Does Everyone Need Therapy?

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Has anyone ever told you that you needed to get some therapy? Maybe you’ve encountered a few people yourself who it seemed could really benefit from a visit or two to a mental health professional. So, is everyone in some way in need of treatment? Would we all do well to see a therapist?

People seek therapy for a lot of different reasons. In many ways, there are as many reasons to seek therapy as there are types of therapy. Some people seek professional counsel merely to work through situational stress, and there are certain forms of therapy that are particularly well-tailored for this. Others seek therapy to address they difficulties they’ve had forming, nurturing, or maintaining relationships, and there are therapies well-designed for just those purposes. Folks seek therapy for communication difficulties, difficulties with healthy self-assertion, or debilitating social anxiety. Whatever your concern may be, the chances are there’s some type of therapy available that can help you deal with it.

Sometimes therapy is the primary treatment someone receives for a problem. But sometimes therapy serves more of an adjunct role, such as when medication is the primary treatment. Of course, there are times when research suggests it’s best to combine medically-based interventions with therapy because the benefits of both services combined outweigh the benefit usually derived from either alone. Such is commonly the case when it comes to treating problems with depression and/or anxiety.

As I assert in my books, we live in times when many people’s psychological problems are more related to dysfunctional aspects of their habitual ways of coping — i.e. their personality or character — as opposed to their unconscious fears and “hang-ups,” or their overactive and oppressive conscience. There’s a special kind of therapy that appears to work best when it comes to fostering personality change or character growth. Such therapies certainly aren’t magic and can’t work miracles. When it comes to making basic changes in the core beliefs we hold, the attitudes we embrace, and the very way in which we’ve long preferred to view both others and the world and to deal with them, the process is often long and arduous. It also requires just the right combination of personal motivation, artful therapeutic confrontation and positive re-direction. Still, getting the right kind of therapy can make all the difference in the world for an individual who needs to make some significant changes in the kind of person they are.

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There are some who seek therapy even though from a mental and behavioral health standpoint, they don’t necessarily need it. That is, they’re fairly well-adjusted to start with, having no major issues with the ways they typically see and do things and no particular problems in their life. Still, some of these folks find the idea of seeking therapeutic counsel appealing. They regard psychotherapy as a way of growing both personally and even spiritually. It’s been fairly well established that a trusting relationship is key to personal growth, and many find just the right opportunity within the context of a therapeutic relationship.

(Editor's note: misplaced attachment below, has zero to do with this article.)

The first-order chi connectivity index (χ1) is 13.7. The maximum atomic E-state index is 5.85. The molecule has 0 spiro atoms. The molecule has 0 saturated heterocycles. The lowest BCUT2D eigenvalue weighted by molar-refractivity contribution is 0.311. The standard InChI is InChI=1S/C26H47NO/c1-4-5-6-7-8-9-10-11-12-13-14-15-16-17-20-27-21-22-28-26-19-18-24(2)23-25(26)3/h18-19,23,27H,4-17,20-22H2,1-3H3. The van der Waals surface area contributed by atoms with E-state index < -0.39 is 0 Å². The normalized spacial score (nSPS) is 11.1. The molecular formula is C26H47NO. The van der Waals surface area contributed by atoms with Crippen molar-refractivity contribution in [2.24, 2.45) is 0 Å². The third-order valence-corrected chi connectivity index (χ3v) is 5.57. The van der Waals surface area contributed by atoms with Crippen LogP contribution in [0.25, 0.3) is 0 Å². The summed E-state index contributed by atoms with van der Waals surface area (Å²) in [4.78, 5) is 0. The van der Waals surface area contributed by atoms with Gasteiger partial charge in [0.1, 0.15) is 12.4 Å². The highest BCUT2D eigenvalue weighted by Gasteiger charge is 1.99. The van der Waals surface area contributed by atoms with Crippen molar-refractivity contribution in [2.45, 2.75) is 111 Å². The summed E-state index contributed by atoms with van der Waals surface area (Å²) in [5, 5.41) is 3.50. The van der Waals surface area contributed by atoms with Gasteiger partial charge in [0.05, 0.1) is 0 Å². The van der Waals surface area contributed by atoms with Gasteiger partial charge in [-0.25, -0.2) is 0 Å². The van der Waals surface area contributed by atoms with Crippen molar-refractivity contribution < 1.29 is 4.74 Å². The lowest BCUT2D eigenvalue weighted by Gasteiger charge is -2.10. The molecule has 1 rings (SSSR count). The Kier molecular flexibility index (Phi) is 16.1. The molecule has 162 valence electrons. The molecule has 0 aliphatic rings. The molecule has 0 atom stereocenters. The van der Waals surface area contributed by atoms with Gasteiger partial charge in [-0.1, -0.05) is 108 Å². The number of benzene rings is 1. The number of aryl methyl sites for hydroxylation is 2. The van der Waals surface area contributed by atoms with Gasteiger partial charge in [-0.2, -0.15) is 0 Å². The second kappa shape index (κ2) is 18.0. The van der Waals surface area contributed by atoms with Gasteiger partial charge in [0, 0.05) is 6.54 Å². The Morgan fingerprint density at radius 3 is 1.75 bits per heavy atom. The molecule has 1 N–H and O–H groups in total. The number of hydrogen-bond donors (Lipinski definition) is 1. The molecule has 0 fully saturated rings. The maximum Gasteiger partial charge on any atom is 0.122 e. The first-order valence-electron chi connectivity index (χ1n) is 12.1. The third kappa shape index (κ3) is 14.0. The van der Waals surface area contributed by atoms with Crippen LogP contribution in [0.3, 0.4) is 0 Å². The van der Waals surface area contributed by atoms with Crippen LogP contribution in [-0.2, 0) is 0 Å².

Over my many years as a therapist, I’ve served many individuals who didn’t really have to avail themselves of my services. Sometimes I even scratched my head in wonder about why they were coming to see me. But these folks found in therapy just the right venue to grow, both in self-awareness and in awareness of life’s biggest issues. Helping these individuals process the issues they needed to address for their own growth was always growth-fostering for me as well. There’s nothing quite as intimate as a sound therapeutic relationship, and growth always seems to be the result of sharing within such a relationship. It’s a growth not only in awareness but also in one’s sense of self. And by its very nature, it’s a growth that necessarily has to impact and be shared by both parties.

So, do we all need therapy? Perhaps not. But perhaps the better question is: could we all benefit from a little therapy? I think the answer to that question is “yes.” Today’s therapies offer a wide variety of opportunities for personal growth. You’re not likely be asked to recline on a sofa and have every little thing that pops into your mind “analyzed” by some wise sage eager to have you uncover the traumas of your childhood. But you will have the the opportunity to learn some things about yourself, about the ways in which you relate to the world around you, and about the things you need to do to be more fulfilled and happy in your life. That’s why so many people do find therapy well worth the while.

For more about psychological problems that are specifically related to dysfunctional character or personality, see my books:

  • Character Disturbance
  • In Sheep’s Clothing
  • How Did We End Up Here?

All clinical material on this site is peer reviewed by one or more clinical psychologists or other qualified mental health professionals. This specific article was originally published by on and was last reviewed or updated by Dr Greg Mulhauser, Managing Editor on .

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